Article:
Violence against women has increased significantly worldwide but has reached pandemic proportions in South Africa. Though there has been a concerted effort within our legislative climate to strengthen judicial response and access for victims, as per the recently amended laws aimed at Gender-based violence (GBV)[i], we continue to see escalating rates of violence. Violence against women and children has constantly been highlighted as an issue of concern, which is to be understood where an intimate partner murders 1 in 4 women[ii]. Child abuse and neglect hold a significant contribution to the death of children under the age of 5[iii].
However, violence is found to be pervasively interwoven into the spaces where all vulnerable and marginalised groups find themselves. These groups, which include people with disabilities, the elderly, refugees and asylum seekers, undocumented migrants, and many LGBTQIA+ individuals, are often overlooked and underserved due to ambiguous understanding of the law (such as sheltering undocumented persons) failed implementation. Furthermore, it is unquestionable that violence and marginalisation have seen a substantial increase amidst the COVID-19 pandemic. Yet, these increased acts of violence and poor implementation of prevention strategies and adequate response display a continuous violation of our fundamental human rights. Human rights are upheld in our national constitution and ratified international and regional commitments.
During the 16 days of activism, the last day of the campaign commemorates International Human Rights Day, which allows for serious reflection when one considers what human rights are meant to afford us, contrary to the level of violence we currently face.
Gender-based violence is recognised as a transgression on an international level in violating rights outlined in the Universal Declaration of Human Rights ("UDHR"). Violence against women is a violation of Article 3 of the UDHR that provides the right to life, liberty and personal safety. Furthermore, Article 5 of the UDHR stipulates one's freedom from torture or cruel, inhuman or degrading treatment or punishment. It is clear from the UDHR that the most fundamental human rights seek to protect the dignity of individuals in society and safeguard human lives from degradation and unfair treatment, contrary to what we see in GBV.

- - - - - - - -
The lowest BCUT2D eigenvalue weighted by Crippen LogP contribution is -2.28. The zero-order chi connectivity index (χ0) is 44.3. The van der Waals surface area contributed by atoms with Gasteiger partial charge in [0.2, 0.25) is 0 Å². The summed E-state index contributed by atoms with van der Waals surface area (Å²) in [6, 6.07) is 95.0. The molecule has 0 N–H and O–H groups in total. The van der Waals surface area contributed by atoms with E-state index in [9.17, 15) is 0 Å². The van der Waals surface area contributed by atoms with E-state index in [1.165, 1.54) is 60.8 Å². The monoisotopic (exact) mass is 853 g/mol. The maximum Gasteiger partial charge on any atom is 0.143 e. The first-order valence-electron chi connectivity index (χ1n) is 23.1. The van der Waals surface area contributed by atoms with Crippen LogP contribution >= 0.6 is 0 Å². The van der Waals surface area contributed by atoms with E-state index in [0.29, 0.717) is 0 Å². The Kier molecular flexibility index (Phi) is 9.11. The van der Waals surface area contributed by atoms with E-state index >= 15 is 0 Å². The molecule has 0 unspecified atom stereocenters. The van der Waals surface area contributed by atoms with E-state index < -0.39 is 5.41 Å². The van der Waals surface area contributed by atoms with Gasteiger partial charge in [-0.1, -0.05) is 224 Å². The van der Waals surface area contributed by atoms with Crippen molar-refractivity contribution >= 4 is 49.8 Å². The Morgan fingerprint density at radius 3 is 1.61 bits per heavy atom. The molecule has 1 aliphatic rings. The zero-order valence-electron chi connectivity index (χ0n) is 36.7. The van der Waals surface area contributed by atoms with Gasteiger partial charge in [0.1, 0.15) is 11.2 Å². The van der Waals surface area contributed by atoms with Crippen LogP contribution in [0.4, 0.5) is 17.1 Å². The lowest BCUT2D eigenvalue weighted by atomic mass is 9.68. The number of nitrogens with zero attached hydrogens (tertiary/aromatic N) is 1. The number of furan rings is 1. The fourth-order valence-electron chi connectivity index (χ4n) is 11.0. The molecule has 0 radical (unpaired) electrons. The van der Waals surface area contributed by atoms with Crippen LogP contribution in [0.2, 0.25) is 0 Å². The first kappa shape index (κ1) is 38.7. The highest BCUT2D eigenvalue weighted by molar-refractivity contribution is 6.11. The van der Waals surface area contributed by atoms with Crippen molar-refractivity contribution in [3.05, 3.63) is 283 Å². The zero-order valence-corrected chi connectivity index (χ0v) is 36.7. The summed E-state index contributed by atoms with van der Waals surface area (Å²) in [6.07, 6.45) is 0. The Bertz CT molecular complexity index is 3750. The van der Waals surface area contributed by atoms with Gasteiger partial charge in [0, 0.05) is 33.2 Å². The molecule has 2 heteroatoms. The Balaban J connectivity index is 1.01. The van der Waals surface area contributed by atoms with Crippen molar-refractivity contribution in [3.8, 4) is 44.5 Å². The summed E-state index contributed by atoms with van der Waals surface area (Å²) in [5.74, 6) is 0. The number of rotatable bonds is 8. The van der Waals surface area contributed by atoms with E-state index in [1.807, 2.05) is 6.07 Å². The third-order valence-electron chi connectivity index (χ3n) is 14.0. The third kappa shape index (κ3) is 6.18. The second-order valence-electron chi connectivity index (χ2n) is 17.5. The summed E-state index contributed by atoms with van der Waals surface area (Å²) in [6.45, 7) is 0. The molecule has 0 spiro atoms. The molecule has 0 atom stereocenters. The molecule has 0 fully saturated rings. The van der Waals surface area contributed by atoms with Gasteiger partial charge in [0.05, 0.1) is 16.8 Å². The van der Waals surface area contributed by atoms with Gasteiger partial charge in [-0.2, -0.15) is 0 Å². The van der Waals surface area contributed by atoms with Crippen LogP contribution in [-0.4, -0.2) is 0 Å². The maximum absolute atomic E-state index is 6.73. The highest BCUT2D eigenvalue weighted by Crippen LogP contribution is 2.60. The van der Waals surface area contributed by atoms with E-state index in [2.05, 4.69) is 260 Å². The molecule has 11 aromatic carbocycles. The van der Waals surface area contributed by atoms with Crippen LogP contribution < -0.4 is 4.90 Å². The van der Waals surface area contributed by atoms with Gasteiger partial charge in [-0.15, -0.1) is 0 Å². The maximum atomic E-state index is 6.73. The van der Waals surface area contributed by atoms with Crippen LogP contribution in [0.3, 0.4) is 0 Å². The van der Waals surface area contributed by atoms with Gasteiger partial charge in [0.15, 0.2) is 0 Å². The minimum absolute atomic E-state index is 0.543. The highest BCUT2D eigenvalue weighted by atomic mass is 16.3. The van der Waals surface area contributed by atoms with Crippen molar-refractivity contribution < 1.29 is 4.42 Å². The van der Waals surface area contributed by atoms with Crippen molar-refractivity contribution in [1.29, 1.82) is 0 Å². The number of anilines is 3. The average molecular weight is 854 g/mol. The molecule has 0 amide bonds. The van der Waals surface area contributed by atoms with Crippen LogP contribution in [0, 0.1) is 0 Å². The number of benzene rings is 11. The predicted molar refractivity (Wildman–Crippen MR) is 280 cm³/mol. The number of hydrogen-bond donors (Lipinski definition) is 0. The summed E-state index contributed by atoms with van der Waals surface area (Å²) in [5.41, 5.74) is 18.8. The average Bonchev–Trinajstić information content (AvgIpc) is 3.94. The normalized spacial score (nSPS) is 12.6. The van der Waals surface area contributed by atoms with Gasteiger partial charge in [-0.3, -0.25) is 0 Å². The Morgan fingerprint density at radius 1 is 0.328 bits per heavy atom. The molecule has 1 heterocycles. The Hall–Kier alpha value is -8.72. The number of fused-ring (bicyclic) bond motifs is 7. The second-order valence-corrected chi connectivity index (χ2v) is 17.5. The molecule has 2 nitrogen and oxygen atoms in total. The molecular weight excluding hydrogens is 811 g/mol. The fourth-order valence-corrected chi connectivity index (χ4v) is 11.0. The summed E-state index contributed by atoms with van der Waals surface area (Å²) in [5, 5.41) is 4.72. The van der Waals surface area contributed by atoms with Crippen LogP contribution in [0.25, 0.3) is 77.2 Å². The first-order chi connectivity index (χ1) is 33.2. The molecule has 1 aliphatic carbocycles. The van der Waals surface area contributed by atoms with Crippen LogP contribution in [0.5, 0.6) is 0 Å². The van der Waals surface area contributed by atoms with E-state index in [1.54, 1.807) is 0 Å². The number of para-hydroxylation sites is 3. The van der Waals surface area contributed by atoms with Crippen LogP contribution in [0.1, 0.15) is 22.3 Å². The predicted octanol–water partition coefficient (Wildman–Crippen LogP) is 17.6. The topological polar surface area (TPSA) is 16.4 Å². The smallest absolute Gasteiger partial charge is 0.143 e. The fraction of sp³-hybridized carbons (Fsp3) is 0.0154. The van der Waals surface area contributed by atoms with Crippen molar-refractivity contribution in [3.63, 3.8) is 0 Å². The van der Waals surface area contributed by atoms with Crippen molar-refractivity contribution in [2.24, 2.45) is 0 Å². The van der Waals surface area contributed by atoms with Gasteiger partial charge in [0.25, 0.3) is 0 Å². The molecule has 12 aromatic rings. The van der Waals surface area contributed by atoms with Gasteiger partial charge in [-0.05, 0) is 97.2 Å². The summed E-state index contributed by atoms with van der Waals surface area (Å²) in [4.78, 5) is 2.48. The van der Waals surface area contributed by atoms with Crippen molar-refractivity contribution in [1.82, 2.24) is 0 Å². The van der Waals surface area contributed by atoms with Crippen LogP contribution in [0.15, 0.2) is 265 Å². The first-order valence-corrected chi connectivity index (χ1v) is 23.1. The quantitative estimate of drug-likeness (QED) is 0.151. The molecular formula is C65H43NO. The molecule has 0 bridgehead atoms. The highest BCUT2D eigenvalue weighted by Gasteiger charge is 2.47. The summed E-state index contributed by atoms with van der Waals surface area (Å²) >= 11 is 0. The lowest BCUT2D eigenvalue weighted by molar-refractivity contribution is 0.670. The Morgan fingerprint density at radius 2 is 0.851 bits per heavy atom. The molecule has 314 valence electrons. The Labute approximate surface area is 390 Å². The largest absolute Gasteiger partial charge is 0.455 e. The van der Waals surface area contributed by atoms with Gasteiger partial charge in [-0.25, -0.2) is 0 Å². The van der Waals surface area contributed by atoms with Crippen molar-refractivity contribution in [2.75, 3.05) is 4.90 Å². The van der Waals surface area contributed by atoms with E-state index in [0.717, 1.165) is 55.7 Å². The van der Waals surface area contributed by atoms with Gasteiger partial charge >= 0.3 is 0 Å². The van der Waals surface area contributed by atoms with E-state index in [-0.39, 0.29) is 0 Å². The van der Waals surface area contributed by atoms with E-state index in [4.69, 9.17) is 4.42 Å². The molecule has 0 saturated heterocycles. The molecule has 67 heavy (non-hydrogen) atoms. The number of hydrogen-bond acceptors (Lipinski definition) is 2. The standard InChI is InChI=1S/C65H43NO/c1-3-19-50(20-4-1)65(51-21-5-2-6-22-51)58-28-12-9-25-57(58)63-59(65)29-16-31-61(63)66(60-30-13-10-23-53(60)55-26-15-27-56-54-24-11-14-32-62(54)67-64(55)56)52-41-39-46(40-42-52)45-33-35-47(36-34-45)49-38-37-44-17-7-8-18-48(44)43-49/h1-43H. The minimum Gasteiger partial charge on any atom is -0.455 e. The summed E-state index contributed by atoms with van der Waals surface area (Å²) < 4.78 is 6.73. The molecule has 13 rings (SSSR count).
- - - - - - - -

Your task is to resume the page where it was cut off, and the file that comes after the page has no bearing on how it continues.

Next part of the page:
South Africa has ratified numerous international and regional commitments, calling for the protection of vulnerable persons through capacitating development, addressing inequality, providing social protection, targeted healthcare, and ultimately the elimination of violence. Some of these commitments include the Convention on the Elimination of all Forms of Discrimination against Women (CEDAW), the African Charter on Human and Peoples' Rights (African Charter), the Social Policy Framework for Africa, the Protocol to the African Charter on Human and Peoples' Rights on the Rights of Women in Africa (the Maputo Protocol) amongst many others. Much of what is described in the above-mentioned treaties and obligations, are incorporated in the Constitution of South Africa under the Bill of rights. Nationally, laws directed at GBV include the Domestic Violence Act 116 of 1998, the Criminal Law (Sexual Offences and Related Matters) Amendment (2012), The Maintenance Act 99 of 1998, and the Protection from Harassment Act 17 of 2011. These may display a clear political will towards addressing violence; however, government's underinvestment in resources and support[iv], poor implementation through limited health services, inadequately trained police[v],vi, and under resourced judicial services [vi] definitively undermine the progress we wish to see in addressing GBV.
For 2021, the 16 days of Activism campaign celebrates its 30th anniversary and, aptly so, the theme for this year is 'from awareness to accountability'[vii]. Much groundwork has been laid in education and awareness. However, now is the time to begin a profound reflection on the roles we must play in combatting GBV. Recognising that we must engage in responsibility-sharing and not responsibility shifting, as violence is intersectional and permeates our society's fabric, making that not isolated to just one group or sector, but a matter that affects all.
Dr Jill Ryan is the coordinator for gender non-violence at the Equality Unit, under Learning and Teaching. In this portfolio, Dr. Ryan coordinates, supports, and conducts activities such as training, interventions, and liaising for a comprehensive institutional response to gender violence at Stellenbosch University.
Werner van Kerwel is a legal practitioner working as a case investigation support officer within the Equality Unit at Stellenbosch University (SU). At SU, Werner is responsible for the investigation of cases related to unfair discrimination, sexual harassment, harassment, and victimisation. Werner also sits on panel of enquiries focusing on further investigations into complaints.
[i] South Africa: Broken Promises to Aid Gender-Based Violence Survivors | Human Rights Watch (hrw.org)
[ii] #SayHerName: The faces of South Africa's femicide epidemic - The Mail & Guardian (mg.co.za)
[iii] Mathews, S., Martin, L. J., Coetzee, D., Scott, C., Naidoo, T., Brijmohun, Y., & Quarrie, K. (2016). The South African child death review pilot: A multiagency approach to strengthen healthcare and protection for children. South African Medical Journal, 106(9), 895-899.
[iv] CGE_Report_on_Shelters_2019.20.pdf (pmg.org.za)
[v] hbf_saps_research_paper_web_1.pdf (boell.org)
[vi] Treaty bodies Download (ohchr.org)
[vii] 16 Days of Activism 2021 | South African Government (www.gov.za)